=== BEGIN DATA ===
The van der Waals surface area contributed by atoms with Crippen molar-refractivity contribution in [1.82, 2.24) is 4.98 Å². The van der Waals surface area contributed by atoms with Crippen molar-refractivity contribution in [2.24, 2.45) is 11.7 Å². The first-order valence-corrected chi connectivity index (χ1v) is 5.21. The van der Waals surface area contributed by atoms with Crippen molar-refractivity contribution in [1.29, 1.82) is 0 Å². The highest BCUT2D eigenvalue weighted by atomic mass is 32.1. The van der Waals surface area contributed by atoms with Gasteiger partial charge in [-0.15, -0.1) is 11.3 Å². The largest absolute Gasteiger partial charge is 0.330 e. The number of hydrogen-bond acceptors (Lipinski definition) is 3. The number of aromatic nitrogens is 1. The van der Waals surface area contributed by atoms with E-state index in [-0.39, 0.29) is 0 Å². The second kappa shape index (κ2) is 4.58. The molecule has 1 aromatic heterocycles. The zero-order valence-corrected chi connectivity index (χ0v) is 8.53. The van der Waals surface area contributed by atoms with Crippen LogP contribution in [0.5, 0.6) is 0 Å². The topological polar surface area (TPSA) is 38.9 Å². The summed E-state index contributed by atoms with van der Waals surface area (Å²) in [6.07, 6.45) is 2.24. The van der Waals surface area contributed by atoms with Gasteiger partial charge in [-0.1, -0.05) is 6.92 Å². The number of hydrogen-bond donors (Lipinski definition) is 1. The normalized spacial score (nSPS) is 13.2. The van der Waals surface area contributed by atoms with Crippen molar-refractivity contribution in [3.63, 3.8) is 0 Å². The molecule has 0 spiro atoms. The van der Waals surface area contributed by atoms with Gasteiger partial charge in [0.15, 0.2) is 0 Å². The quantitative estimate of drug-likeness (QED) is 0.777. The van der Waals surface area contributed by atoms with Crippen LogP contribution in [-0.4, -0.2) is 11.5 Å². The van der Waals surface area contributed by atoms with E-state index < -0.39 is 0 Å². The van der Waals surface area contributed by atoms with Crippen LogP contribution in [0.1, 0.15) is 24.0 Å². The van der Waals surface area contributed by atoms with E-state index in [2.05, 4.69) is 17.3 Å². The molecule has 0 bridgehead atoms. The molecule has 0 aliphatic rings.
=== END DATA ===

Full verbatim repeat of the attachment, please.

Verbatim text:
The van der Waals surface area contributed by atoms with Crippen molar-refractivity contribution in [1.82, 2.24) is 4.98 Å². The van der Waals surface area contributed by atoms with Crippen molar-refractivity contribution in [2.24, 2.45) is 11.7 Å². The first-order valence-corrected chi connectivity index (χ1v) is 5.21. The van der Waals surface area contributed by atoms with Crippen molar-refractivity contribution in [1.29, 1.82) is 0 Å². The highest BCUT2D eigenvalue weighted by atomic mass is 32.1. The van der Waals surface area contributed by atoms with Gasteiger partial charge in [-0.15, -0.1) is 11.3 Å². The largest absolute Gasteiger partial charge is 0.330 e. The number of hydrogen-bond acceptors (Lipinski definition) is 3. The number of aromatic nitrogens is 1. The van der Waals surface area contributed by atoms with E-state index in [-0.39, 0.29) is 0 Å². The second kappa shape index (κ2) is 4.58. The molecule has 1 aromatic heterocycles. The zero-order valence-corrected chi connectivity index (χ0v) is 8.53. The van der Waals surface area contributed by atoms with Crippen LogP contribution in [0.5, 0.6) is 0 Å². The topological polar surface area (TPSA) is 38.9 Å². The summed E-state index contributed by atoms with van der Waals surface area (Å²) in [6.07, 6.45) is 2.24. The van der Waals surface area contributed by atoms with Gasteiger partial charge in [-0.1, -0.05) is 6.92 Å². The number of hydrogen-bond donors (Lipinski definition) is 1. The normalized spacial score (nSPS) is 13.2. The van der Waals surface area contributed by atoms with Crippen molar-refractivity contribution in [3.63, 3.8) is 0 Å². The molecule has 0 spiro atoms. The van der Waals surface area contributed by atoms with Gasteiger partial charge in [0.15, 0.2) is 0 Å². The quantitative estimate of drug-likeness (QED) is 0.777. The van der Waals surface area contributed by atoms with Crippen LogP contribution in [-0.4, -0.2) is 11.5 Å². The van der Waals surface area contributed by atoms with E-state index < -0.39 is 0 Å². The van der Waals surface area contributed by atoms with Crippen LogP contribution in [0.1, 0.15) is 24.0 Å². The van der Waals surface area contributed by atoms with E-state index in [2.05, 4.69) is 17.3 Å². The molecule has 0 bridgehead atoms. The molecule has 0 aliphatic rings.